RT-qPCR

Total RNA was purified from tissues or cell lines using Trizol (Invitrogen) and reverse-transcribed into complementary DNA using a reverse-transcription kit (Applied Biosystems). The expression of miR-4516 and potential target genes were measured by quantitative PCR (qPCR) using SYBR Green PCR Kit (Applied Biosystems) on an Applied Biosystems Real-time PCR machine. The relative expression was normalized to internal control human U6 RNA or GAPDH RNA using 2-ΔΔCT methods. The primers used in the study were listed below: for miR-4516, 5'-ATGGGAGAAGGGTCGGGG-3'; for OTX1, 5' -CTGCTCTTCCTCAATCAATGG-3' (forward) and 5' -ACCCTGACTTGTCTGTTTCC-3' (reverse); for GAPDH, 5'-CCATCACCATCTTCCAGGAG T-3' (forward) and 5'-GGATGATGTTCTGGAGAGCG-3' (reverse).

Fluorescence In Situ Hybridization

The expression of miR-4516 in pancreatic tissues and control noncancerous tissues were examined by Fluorescence In Situ Hybridization as described before[21]. Paraffin-embedded 4%-PFA-fixed tissues were cut into 6 µm sections and deparaffinized. The antigen was retrieved by boiling in citric acid buffer in a water bath for 20 min. Proteinase K (200 μL; Servicebio, Wuhan, China) in PBS was added to the sections in a humidified chamber, which were then incubated for 25 min at 37 °C and washed twice with PBS for 5 min each. Prehybridization buffer (100 µL; Servicebio) was added to each tissue section. The sections were placed in a hybridization chamber, incubated for 1 h at 37 °C. The prehybridization buffer was replaced with hybridization buffer containing the FAM-labeled miR-4516 probe. The samples were allowed to hybridize overnight at 37 °C. DAPI (Servicebio) was used for nuclear staining.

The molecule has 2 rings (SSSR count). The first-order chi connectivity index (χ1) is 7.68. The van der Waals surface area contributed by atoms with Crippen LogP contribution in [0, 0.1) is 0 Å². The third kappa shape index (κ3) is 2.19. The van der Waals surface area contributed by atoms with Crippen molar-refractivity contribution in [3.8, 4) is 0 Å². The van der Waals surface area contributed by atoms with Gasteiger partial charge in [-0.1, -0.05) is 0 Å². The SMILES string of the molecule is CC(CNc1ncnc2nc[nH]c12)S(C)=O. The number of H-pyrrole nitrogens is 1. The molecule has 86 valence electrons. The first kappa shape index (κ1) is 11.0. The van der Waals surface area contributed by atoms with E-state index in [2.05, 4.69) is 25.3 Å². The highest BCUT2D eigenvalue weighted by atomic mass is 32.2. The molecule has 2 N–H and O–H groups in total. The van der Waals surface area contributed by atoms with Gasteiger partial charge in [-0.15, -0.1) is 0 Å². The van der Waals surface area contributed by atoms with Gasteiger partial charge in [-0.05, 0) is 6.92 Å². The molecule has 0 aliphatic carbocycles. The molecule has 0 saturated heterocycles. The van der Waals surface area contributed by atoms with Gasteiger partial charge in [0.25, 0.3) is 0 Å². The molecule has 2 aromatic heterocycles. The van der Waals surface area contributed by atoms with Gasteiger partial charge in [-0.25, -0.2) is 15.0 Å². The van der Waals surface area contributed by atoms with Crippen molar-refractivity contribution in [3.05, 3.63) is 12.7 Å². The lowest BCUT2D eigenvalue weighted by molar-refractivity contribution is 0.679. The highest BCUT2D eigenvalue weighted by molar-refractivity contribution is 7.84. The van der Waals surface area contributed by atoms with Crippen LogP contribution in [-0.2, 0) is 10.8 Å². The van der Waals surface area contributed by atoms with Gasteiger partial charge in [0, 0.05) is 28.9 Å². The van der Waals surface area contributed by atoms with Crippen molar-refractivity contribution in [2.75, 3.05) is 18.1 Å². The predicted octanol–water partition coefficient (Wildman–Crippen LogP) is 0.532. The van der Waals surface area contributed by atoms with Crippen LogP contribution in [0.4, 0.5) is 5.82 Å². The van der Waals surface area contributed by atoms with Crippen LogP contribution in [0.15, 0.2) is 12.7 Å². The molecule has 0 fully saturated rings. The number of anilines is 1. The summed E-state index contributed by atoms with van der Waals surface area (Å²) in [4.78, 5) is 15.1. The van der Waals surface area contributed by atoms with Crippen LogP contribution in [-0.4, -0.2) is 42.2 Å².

CCK-8 assay

Cells were seeded into 96-well plates (2000 cells/well) and incubated for indicated time after transfection. A Cell counting Kit-8 (CCK-8, dojindo) kit was used to evaluate the cell viability at indicated time points. The assay was repeated independently for 3 times.